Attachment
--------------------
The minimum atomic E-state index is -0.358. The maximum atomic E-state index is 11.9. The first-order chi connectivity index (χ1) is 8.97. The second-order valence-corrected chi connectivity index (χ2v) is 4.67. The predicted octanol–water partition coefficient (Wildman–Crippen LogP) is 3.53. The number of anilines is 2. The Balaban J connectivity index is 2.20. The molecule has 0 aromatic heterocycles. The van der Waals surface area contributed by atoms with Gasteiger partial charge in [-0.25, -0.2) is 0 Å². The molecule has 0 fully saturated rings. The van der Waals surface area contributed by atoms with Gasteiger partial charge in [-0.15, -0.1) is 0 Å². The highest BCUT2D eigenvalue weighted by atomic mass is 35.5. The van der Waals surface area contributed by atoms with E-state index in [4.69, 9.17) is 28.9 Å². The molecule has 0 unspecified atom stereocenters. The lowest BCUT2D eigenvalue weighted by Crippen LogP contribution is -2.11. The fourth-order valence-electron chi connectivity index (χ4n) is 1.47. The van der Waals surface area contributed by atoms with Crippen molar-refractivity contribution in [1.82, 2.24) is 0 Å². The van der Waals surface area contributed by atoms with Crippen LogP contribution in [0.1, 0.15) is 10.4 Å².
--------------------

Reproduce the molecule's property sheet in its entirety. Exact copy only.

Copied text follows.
The minimum atomic E-state index is -0.358. The maximum atomic E-state index is 11.9. The first-order chi connectivity index (χ1) is 8.97. The second-order valence-corrected chi connectivity index (χ2v) is 4.67. The predicted octanol–water partition coefficient (Wildman–Crippen LogP) is 3.53. The number of anilines is 2. The Balaban J connectivity index is 2.20. The molecule has 0 aromatic heterocycles. The van der Waals surface area contributed by atoms with Gasteiger partial charge in [-0.25, -0.2) is 0 Å². The molecule has 0 fully saturated rings. The van der Waals surface area contributed by atoms with Gasteiger partial charge in [-0.15, -0.1) is 0 Å². The highest BCUT2D eigenvalue weighted by atomic mass is 35.5. The van der Waals surface area contributed by atoms with E-state index in [4.69, 9.17) is 28.9 Å². The molecule has 0 unspecified atom stereocenters. The lowest BCUT2D eigenvalue weighted by Crippen LogP contribution is -2.11. The fourth-order valence-electron chi connectivity index (χ4n) is 1.47. The van der Waals surface area contributed by atoms with Crippen molar-refractivity contribution in [1.82, 2.24) is 0 Å². The van der Waals surface area contributed by atoms with Crippen LogP contribution in [0.1, 0.15) is 10.4 Å².